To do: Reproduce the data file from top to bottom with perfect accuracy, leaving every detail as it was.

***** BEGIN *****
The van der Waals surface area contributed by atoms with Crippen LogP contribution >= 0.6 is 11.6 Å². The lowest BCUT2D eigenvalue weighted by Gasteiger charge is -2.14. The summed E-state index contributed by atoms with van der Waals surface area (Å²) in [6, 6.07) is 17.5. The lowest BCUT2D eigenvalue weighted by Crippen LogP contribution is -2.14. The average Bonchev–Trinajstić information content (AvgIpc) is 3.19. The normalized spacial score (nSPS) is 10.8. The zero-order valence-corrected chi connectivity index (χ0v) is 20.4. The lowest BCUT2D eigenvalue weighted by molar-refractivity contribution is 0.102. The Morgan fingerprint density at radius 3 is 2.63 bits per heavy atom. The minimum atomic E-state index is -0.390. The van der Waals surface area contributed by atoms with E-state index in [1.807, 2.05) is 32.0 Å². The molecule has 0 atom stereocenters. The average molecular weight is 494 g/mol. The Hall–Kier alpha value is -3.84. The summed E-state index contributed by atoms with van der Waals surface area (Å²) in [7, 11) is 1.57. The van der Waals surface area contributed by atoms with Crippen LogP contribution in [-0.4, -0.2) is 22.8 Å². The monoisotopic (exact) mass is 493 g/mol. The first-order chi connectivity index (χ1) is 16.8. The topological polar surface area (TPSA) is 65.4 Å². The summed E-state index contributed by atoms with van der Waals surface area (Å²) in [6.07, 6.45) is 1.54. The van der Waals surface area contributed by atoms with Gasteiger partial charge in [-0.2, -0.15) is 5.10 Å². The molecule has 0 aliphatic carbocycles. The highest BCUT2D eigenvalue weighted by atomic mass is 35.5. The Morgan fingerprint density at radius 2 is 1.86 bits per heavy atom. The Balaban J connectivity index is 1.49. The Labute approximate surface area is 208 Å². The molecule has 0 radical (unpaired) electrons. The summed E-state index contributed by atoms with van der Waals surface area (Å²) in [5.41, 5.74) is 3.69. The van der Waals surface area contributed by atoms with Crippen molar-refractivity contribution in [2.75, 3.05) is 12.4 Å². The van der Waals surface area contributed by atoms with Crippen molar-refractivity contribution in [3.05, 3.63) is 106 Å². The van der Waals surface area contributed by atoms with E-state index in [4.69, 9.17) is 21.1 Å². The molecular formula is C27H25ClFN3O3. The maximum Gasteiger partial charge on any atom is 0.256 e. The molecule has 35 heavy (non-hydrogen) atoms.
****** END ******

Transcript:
The van der Waals surface area contributed by atoms with Crippen LogP contribution >= 0.6 is 11.6 Å². The lowest BCUT2D eigenvalue weighted by Gasteiger charge is -2.14. The summed E-state index contributed by atoms with van der Waals surface area (Å²) in [6, 6.07) is 17.5. The lowest BCUT2D eigenvalue weighted by Crippen LogP contribution is -2.14. The average Bonchev–Trinajstić information content (AvgIpc) is 3.19. The normalized spacial score (nSPS) is 10.8. The zero-order valence-corrected chi connectivity index (χ0v) is 20.4. The lowest BCUT2D eigenvalue weighted by molar-refractivity contribution is 0.102. The Morgan fingerprint density at radius 3 is 2.63 bits per heavy atom. The minimum atomic E-state index is -0.390. The van der Waals surface area contributed by atoms with E-state index in [1.807, 2.05) is 32.0 Å². The molecule has 0 atom stereocenters. The average molecular weight is 494 g/mol. The Hall–Kier alpha value is -3.84. The summed E-state index contributed by atoms with van der Waals surface area (Å²) in [7, 11) is 1.57. The van der Waals surface area contributed by atoms with Crippen LogP contribution in [-0.4, -0.2) is 22.8 Å². The monoisotopic (exact) mass is 493 g/mol. The first-order chi connectivity index (χ1) is 16.8. The topological polar surface area (TPSA) is 65.4 Å². The summed E-state index contributed by atoms with van der Waals surface area (Å²) in [6.07, 6.45) is 1.54. The van der Waals surface area contributed by atoms with Gasteiger partial charge in [-0.2, -0.15) is 5.10 Å². The molecule has 0 aliphatic carbocycles. The highest BCUT2D eigenvalue weighted by atomic mass is 35.5. The Morgan fingerprint density at radius 2 is 1.86 bits per heavy atom. The Balaban J connectivity index is 1.49. The Labute approximate surface area is 208 Å². The molecule has 0 radical (unpaired) electrons. The summed E-state index contributed by atoms with van der Waals surface area (Å²) in [5.41, 5.74) is 3.69. The van der Waals surface area contributed by atoms with Crippen molar-refractivity contribution in [2.75, 3.05) is 12.4 Å². The van der Waals surface area contributed by atoms with Crippen molar-refractivity contribution in [3.05, 3.63) is 106 Å². The van der Waals surface area contributed by atoms with E-state index in [4.69, 9.17) is 21.1 Å². The molecular formula is C27H25ClFN3O3. The maximum Gasteiger partial charge on any atom is 0.256 e. The molecule has 35 heavy (non-hydrogen) atoms.